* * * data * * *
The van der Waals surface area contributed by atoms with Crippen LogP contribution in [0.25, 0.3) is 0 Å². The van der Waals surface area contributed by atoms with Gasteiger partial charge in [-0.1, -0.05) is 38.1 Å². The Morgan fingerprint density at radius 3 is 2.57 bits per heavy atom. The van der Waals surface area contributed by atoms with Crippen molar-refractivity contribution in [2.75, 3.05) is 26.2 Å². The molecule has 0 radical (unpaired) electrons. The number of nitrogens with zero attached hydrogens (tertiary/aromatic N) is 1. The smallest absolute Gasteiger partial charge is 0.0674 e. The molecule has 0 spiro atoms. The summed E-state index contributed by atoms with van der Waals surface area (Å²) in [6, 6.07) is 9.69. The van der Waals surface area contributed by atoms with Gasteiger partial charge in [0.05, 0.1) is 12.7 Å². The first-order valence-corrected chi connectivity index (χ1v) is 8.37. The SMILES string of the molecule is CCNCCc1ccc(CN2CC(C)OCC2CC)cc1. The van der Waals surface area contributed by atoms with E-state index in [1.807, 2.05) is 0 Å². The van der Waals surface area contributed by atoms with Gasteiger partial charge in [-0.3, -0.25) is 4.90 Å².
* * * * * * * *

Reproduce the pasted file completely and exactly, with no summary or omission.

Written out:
The van der Waals surface area contributed by atoms with Crippen LogP contribution in [0.25, 0.3) is 0 Å². The van der Waals surface area contributed by atoms with Gasteiger partial charge in [-0.1, -0.05) is 38.1 Å². The Morgan fingerprint density at radius 3 is 2.57 bits per heavy atom. The van der Waals surface area contributed by atoms with Crippen molar-refractivity contribution in [2.75, 3.05) is 26.2 Å². The molecule has 0 radical (unpaired) electrons. The number of nitrogens with zero attached hydrogens (tertiary/aromatic N) is 1. The smallest absolute Gasteiger partial charge is 0.0674 e. The molecule has 0 spiro atoms. The summed E-state index contributed by atoms with van der Waals surface area (Å²) in [6, 6.07) is 9.69. The van der Waals surface area contributed by atoms with Gasteiger partial charge in [0.05, 0.1) is 12.7 Å². The first-order valence-corrected chi connectivity index (χ1v) is 8.37. The SMILES string of the molecule is CCNCCc1ccc(CN2CC(C)OCC2CC)cc1. The van der Waals surface area contributed by atoms with E-state index in [1.807, 2.05) is 0 Å². The van der Waals surface area contributed by atoms with Gasteiger partial charge in [-0.3, -0.25) is 4.90 Å².